I go to a gemara shiurim about Ketoubot (72a and b and 73 a and b). and these three words are said often by the Rabbi. I do not know what they means but according to their use they seems related to each other. I do not find these words in the Talmud Dictionnary neither in the hebrew dictionnary. Can you please tell me what they mean ? According to the context, it may have something to do with Bila (or Beyla, I do not know) Znout.

  • 4
    Hey jojo, it looks like you might have created a new account instead of using this existing one. You can ask for them to be merged. That way, you can keep track of all of your activity here in one place.
    – Scimonster
    Dec 16, 2014 at 22:30
  • Question is unclear. It would help a great deal if you could enter the words in Hebrew / Aramaic, link to the page(s) or, ideally, copy / paste the specific words or phrase. It is hard to decipher your transliteration.
    – DanF
    Dec 16, 2014 at 22:48
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    I'm not sure why there is an off-topic VTC here. IMO it's a perfectly okay question to ask, as it's about understanding a gemara.
    – MTL
    Dec 16, 2014 at 23:34
  • @Scimonster What's weird is that both accounts have the same gravatar. Did jojo choose it, or did SE give both jojos the same gravatar . . . . ?
    – MTL
    Dec 17, 2014 at 0:36
  • @Shokhet It's based on either email or IP, so it would make sense.
    – Scimonster
    Dec 17, 2014 at 10:11

2 Answers 2


I'll preface this answer with the warning that I never actually learned these gemaras in Kesuvos, but I'll try to answer anyway, based on what I know about gemara learning in general.

  • I think "Yetama" might actually be "Yetoma" (Hebrew: יתומה), which means a female orphan. The יתומה is brought up on Kesuvos 73a for an interesting reason -- a young girl who was married by her father and subsequently divorced is referred to as a "יתומה בחיי האב," a girl "orphaned in the lifetime of her father," because after her divorce, her father no longer has the right to marry her off to another man.
  • I searched in Torat Emet, and didn't find meaningful hits for the root "קדם" on the pages you mentioned, but I would suggest that the word might actually be "הקדמה," or "introduction." You might hear someone say "I'll be מקדים (makdim)" or "We'll make a הקדמה (hakdama)" before introducing a certain concept or idea.
  • "Osafa" is the only one I can't place. The only thing I could think of would be "אסופי" (asufi). The word is translated by Jastrow as "foundling," (see page 89 here) based on Kiddushin 69a; but as far as I could tell that word doesn't appear at all in Kesuvos.
    • user6591 suggested to me that "osafa" might really be "hosafa" (Hebrew: הוספה), which means "addition." This is a fairly commonly used word among people who learn gemara, often used "As a hosafa" or "We'll make a hosafa here," to introduce a discussion that's not really central to the topic at hand.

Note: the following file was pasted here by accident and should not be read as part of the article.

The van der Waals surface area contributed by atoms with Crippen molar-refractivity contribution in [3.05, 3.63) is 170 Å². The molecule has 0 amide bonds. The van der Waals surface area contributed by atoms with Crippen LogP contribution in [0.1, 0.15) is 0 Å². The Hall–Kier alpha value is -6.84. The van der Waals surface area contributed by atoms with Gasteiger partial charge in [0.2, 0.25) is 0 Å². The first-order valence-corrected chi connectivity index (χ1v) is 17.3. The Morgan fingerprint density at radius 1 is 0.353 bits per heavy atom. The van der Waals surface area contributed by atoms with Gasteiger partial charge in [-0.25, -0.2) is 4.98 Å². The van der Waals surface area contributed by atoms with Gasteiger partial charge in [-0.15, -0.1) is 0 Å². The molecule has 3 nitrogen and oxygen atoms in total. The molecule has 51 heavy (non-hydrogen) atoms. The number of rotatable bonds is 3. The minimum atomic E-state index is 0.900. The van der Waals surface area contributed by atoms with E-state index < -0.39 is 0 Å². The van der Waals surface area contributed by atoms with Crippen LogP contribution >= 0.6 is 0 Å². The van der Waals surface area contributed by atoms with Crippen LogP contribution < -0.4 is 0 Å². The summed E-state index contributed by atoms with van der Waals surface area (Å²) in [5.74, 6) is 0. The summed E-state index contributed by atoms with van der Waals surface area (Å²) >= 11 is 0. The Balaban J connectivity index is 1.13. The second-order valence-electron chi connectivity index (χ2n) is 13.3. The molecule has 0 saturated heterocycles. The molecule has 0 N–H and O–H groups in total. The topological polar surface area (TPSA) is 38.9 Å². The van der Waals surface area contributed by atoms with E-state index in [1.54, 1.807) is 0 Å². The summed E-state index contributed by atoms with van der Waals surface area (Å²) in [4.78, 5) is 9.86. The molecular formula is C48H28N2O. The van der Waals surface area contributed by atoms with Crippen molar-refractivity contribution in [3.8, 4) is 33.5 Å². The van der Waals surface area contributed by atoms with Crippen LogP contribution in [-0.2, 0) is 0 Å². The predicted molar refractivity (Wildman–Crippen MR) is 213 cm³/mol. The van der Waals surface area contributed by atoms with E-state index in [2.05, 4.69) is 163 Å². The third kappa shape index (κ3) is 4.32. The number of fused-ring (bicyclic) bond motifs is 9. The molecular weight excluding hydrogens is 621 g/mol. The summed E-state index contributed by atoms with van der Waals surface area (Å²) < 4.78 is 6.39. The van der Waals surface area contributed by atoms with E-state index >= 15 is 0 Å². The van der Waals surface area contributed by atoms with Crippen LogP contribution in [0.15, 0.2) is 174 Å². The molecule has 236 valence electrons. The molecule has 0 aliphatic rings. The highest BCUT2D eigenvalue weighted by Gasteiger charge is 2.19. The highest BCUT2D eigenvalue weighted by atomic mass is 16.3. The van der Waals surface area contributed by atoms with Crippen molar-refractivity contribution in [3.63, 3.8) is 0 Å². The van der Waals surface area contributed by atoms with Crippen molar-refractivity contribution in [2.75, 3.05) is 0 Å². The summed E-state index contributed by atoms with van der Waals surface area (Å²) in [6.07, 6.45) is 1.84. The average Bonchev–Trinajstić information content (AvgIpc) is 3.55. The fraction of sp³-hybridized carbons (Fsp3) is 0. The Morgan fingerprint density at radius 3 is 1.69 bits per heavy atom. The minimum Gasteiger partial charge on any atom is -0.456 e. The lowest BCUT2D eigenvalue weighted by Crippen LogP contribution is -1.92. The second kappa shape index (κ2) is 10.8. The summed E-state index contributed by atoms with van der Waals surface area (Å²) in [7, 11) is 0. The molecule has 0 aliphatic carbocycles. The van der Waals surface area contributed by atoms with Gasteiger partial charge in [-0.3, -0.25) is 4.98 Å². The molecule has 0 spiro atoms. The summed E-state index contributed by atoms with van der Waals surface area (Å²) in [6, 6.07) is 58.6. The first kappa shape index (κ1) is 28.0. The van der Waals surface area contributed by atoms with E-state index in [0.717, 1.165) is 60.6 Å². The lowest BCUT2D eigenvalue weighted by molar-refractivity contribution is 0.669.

And finally:

  • "בעילת זנות," literally translated, means "sexual intercourse for the sake of promiscuity," (i.e., not for marriage) and may be used (as it is on the top of Kesuvos 73a) to refer to an argument as to whether someone who lives with a woman with nothing specific in mind, whether or not "אדם עושה בעילתו בעילת זנות," (a person would live with a woman and purposefully not marry her) or (conversely) "אין אדם עושה בעילתו בעילת זנות" (a person would not live with an unmarried woman and sin, if he could marry her with that intercourse [see Kiddushin 2a, where it says that a marriage can be made with ביאה]).
  • +1 i was guessing hakdama too. Kudos on yesoma. Couldn't figure that one out. Asufi too. Props.
    – user6591
    Dec 17, 2014 at 0:55
  • I didn't figure out "osafa" -- I made a guess but proved myself wrong with a computer search. Thanks for the others, though :)
    – MTL
    Dec 17, 2014 at 1:10
  • Maybe he means hosafa, addition. The beyla one was throwing me off. My neighbors growing up had a daughter named beyla:) took a while to figure out he meant be'ila
    – user6591
    Dec 17, 2014 at 1:14
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    I like it cause it's a gematria. I just haven't figured out of what though.
    – user6591
    Dec 17, 2014 at 1:31
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    @user6591 :P ....wait for mi-yodeya-series catches up to 6591 ;-)
    – MTL
    Dec 17, 2014 at 1:34

Transliterations are hard to decipher, esp. Aramaic transliterations. I see that you have an answer to two of the items.

"Osafa" - I am going to assume you meant אסיפא pronounced "Ah-SAY-fah" meaning "on" (or "related to" / "regarding") the ending - namely the ending of a Beriatah, Mishnah, etc. I saw that word near the end of 72a, and I am assuming this is the word that you meant. If not, please comment.

  • Nice catch! That hadn't occured to me, +1.
    – MTL
    Dec 17, 2014 at 17:41

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